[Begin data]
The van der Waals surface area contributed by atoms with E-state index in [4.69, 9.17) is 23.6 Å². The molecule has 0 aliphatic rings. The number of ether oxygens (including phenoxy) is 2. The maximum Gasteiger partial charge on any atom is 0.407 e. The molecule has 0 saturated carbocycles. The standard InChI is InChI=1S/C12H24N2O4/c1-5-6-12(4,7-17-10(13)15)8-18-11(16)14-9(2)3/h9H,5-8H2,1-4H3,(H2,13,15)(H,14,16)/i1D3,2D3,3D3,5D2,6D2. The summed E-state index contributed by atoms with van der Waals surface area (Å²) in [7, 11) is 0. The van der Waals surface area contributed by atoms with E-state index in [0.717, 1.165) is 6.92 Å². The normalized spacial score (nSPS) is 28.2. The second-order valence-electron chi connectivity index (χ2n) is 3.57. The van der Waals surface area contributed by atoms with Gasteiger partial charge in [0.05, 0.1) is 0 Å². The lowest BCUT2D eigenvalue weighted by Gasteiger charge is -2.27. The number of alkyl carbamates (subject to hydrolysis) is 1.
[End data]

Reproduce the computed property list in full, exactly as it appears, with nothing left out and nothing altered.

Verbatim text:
The van der Waals surface area contributed by atoms with E-state index in [4.69, 9.17) is 23.6 Å². The molecule has 0 aliphatic rings. The number of ether oxygens (including phenoxy) is 2. The maximum Gasteiger partial charge on any atom is 0.407 e. The molecule has 0 saturated carbocycles. The standard InChI is InChI=1S/C12H24N2O4/c1-5-6-12(4,7-17-10(13)15)8-18-11(16)14-9(2)3/h9H,5-8H2,1-4H3,(H2,13,15)(H,14,16)/i1D3,2D3,3D3,5D2,6D2. The summed E-state index contributed by atoms with van der Waals surface area (Å²) in [7, 11) is 0. The van der Waals surface area contributed by atoms with E-state index in [0.717, 1.165) is 6.92 Å². The normalized spacial score (nSPS) is 28.2. The second-order valence-electron chi connectivity index (χ2n) is 3.57. The van der Waals surface area contributed by atoms with Gasteiger partial charge in [0.05, 0.1) is 0 Å². The lowest BCUT2D eigenvalue weighted by Gasteiger charge is -2.27. The number of alkyl carbamates (subject to hydrolysis) is 1.